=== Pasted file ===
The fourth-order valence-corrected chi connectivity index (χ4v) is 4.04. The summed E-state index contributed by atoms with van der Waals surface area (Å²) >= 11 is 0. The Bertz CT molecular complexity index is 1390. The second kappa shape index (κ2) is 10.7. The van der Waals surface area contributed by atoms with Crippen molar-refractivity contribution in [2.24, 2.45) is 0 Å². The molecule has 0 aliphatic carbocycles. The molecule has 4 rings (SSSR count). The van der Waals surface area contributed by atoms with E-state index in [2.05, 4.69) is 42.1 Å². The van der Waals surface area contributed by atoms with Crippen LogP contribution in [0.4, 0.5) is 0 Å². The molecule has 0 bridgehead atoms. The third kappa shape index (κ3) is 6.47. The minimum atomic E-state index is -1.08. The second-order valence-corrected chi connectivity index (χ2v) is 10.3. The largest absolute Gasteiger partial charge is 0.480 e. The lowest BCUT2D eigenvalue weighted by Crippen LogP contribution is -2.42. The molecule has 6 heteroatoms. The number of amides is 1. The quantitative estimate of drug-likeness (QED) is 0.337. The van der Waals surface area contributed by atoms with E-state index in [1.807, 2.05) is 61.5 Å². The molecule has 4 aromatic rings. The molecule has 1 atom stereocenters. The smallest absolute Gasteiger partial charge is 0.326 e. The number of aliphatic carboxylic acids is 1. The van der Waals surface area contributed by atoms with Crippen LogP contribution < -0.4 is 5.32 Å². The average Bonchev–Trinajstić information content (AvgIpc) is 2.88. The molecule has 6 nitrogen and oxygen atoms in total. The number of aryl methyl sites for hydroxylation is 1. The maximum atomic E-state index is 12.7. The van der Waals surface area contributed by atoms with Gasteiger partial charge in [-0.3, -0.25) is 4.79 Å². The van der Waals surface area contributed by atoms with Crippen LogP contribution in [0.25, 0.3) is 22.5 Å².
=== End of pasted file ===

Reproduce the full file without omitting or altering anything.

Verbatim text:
The fourth-order valence-corrected chi connectivity index (χ4v) is 4.04. The summed E-state index contributed by atoms with van der Waals surface area (Å²) >= 11 is 0. The Bertz CT molecular complexity index is 1390. The second kappa shape index (κ2) is 10.7. The van der Waals surface area contributed by atoms with Crippen molar-refractivity contribution in [2.24, 2.45) is 0 Å². The molecule has 0 aliphatic carbocycles. The molecule has 4 rings (SSSR count). The van der Waals surface area contributed by atoms with E-state index in [2.05, 4.69) is 42.1 Å². The van der Waals surface area contributed by atoms with Crippen LogP contribution in [0.4, 0.5) is 0 Å². The molecule has 0 bridgehead atoms. The third kappa shape index (κ3) is 6.47. The minimum atomic E-state index is -1.08. The second-order valence-corrected chi connectivity index (χ2v) is 10.3. The largest absolute Gasteiger partial charge is 0.480 e. The lowest BCUT2D eigenvalue weighted by Crippen LogP contribution is -2.42. The molecule has 6 heteroatoms. The number of amides is 1. The quantitative estimate of drug-likeness (QED) is 0.337. The van der Waals surface area contributed by atoms with E-state index in [1.807, 2.05) is 61.5 Å². The molecule has 4 aromatic rings. The molecule has 1 atom stereocenters. The smallest absolute Gasteiger partial charge is 0.326 e. The number of aliphatic carboxylic acids is 1. The van der Waals surface area contributed by atoms with Crippen LogP contribution < -0.4 is 5.32 Å². The average Bonchev–Trinajstić information content (AvgIpc) is 2.88. The molecule has 6 nitrogen and oxygen atoms in total. The number of aryl methyl sites for hydroxylation is 1. The maximum atomic E-state index is 12.7. The van der Waals surface area contributed by atoms with Gasteiger partial charge in [-0.3, -0.25) is 4.79 Å². The van der Waals surface area contributed by atoms with Crippen LogP contribution in [0.25, 0.3) is 22.5 Å².